Middle East

Profile: Ayatollah Ali Khamenei

Ayatollah Ali Khamenei 2014 Image copyright AFP

Ayatollah Ali Khamenei is Iran's spiritual leader and highest authority. He has the final say over all political affairs in Iran.

Widely regarded as the figurehead of the country's conservative establishment, Ayatollah Khamenei has repeatedly denounced the West and in particular the United States.

Although he has maintained support for his country's team of negotiators, Ayatollah Khamenei has frequently declared his pessimism about the outcome of discussions with world powers over Iran's disputed nuclear programme.

Ayatollah Khamenei succeeded the original Supreme Leader and founder of the Islamic Republic of Iran, Ayatollah Khomeini, in 1989. Before that he was president for two successive terms from 1981-1989.

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Image caption President Hassan Rouhani visited Ayatollah Ali Khamenei after prostate surgery.

In September 2014, Ayatollah Khamenei, 75, underwent prostate surgery in Tehran. An announcement about the surgery ahead of the procedure was unprecedented, as the Ayatollah's health is traditionally a confidential subject.

Seven years earlier a rumour of the Ayatollah's death spread in Iran and the world, simply because he did not announce he had a bad case of flu and could not attend public ceremonies.

Powers questioned

When he was president, Ayatollah Khamenei was often at odds with the then prime minister, Mirhossein Mousavi, whom he perceived as being left-leaning.

However, as Mr Mousavi had the backing of Supreme Leader Ayatollah Khomeini, their conflicting views on economic, social and religious policies were left to fester.

One of Ayatollah Khamenei's first decisions on becoming Supreme Leader following the death of Ayatollah Khomeini was to revise the constitution and abolish the post of prime minister.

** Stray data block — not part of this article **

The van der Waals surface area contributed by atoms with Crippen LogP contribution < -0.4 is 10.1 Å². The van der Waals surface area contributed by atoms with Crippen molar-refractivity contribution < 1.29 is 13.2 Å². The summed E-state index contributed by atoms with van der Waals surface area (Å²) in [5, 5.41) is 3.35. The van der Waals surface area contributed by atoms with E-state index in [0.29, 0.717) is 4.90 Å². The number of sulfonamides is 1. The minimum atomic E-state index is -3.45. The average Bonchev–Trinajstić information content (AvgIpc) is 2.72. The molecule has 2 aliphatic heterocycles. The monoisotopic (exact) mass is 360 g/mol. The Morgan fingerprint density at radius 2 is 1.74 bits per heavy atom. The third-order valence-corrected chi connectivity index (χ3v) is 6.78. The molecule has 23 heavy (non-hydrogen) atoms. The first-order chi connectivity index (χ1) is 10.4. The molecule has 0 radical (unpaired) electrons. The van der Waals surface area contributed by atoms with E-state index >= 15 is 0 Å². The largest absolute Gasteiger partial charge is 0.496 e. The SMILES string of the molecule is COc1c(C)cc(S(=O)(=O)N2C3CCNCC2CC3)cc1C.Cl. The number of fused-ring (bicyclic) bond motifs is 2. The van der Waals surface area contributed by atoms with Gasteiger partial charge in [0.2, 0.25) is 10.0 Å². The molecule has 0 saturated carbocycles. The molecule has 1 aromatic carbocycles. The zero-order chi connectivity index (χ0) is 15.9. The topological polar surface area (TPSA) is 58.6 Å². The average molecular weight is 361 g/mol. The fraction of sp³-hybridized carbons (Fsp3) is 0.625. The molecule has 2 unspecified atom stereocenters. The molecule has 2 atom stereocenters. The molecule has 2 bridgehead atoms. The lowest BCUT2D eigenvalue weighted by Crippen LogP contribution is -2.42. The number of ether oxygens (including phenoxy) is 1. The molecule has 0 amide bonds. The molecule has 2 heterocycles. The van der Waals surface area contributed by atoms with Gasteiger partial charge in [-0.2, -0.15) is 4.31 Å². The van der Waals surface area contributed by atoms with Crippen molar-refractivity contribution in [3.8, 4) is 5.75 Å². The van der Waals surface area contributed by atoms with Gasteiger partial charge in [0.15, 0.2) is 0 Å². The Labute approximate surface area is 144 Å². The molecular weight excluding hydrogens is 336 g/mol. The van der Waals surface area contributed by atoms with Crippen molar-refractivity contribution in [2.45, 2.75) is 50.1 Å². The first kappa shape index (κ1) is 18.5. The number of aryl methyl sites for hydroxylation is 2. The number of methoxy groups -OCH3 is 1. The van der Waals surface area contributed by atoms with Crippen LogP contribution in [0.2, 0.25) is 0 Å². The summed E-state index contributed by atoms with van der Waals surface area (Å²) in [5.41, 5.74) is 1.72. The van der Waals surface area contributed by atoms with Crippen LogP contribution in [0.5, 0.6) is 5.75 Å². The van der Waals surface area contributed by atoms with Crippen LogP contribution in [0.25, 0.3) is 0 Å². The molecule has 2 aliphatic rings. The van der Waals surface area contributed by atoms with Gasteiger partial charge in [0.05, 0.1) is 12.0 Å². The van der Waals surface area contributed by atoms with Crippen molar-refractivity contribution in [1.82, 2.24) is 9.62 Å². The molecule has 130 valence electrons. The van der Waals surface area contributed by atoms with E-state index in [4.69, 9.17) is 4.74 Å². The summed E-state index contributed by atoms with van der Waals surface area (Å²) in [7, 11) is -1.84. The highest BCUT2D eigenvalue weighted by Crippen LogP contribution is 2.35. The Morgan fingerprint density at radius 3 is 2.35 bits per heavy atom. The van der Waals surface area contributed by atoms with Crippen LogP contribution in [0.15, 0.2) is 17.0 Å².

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Image caption Ali Khamenei (l) is the second post-revolution Supreme Leader after Ruhollah Khomeini (r)

Ayatollah Khamenei has been noted as lacking the charm and popular support of his predecessor.

Khomeini was a cleric of the highest rank, a Source of Emulation. When Ayatollah Khamenei - not a Source of Emulation - took over, the constitution had to be amended to allow the post to be held by a lower-ranking theologian.

He cemented his position as Supreme Leader by developing networks in Iran's various institutions and security forces, particularly the powerful Islamic Revolution Guards Corps (IRGC).

In 1997, he famously clashed with Ayatollah Hossein Ali Montazeri, a respected and at the time more senior scholar.

Ayatollah Montazeri, a leading dissident who died in 2009, questioned the powers of the Supreme Leader. This led to the closure of his religious school, an attack on his office in Qom and a period of house arrest.

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Image caption Unusually for a religious man, Ali Khamenei used to smoke

Ayatollah Khamenei's decision-making also came in for criticism. When he sided with former President Mahmoud Ahmadinejad, following the latter's victory in the disputed election in 2009, many Iranians took to the streets in protest at the results.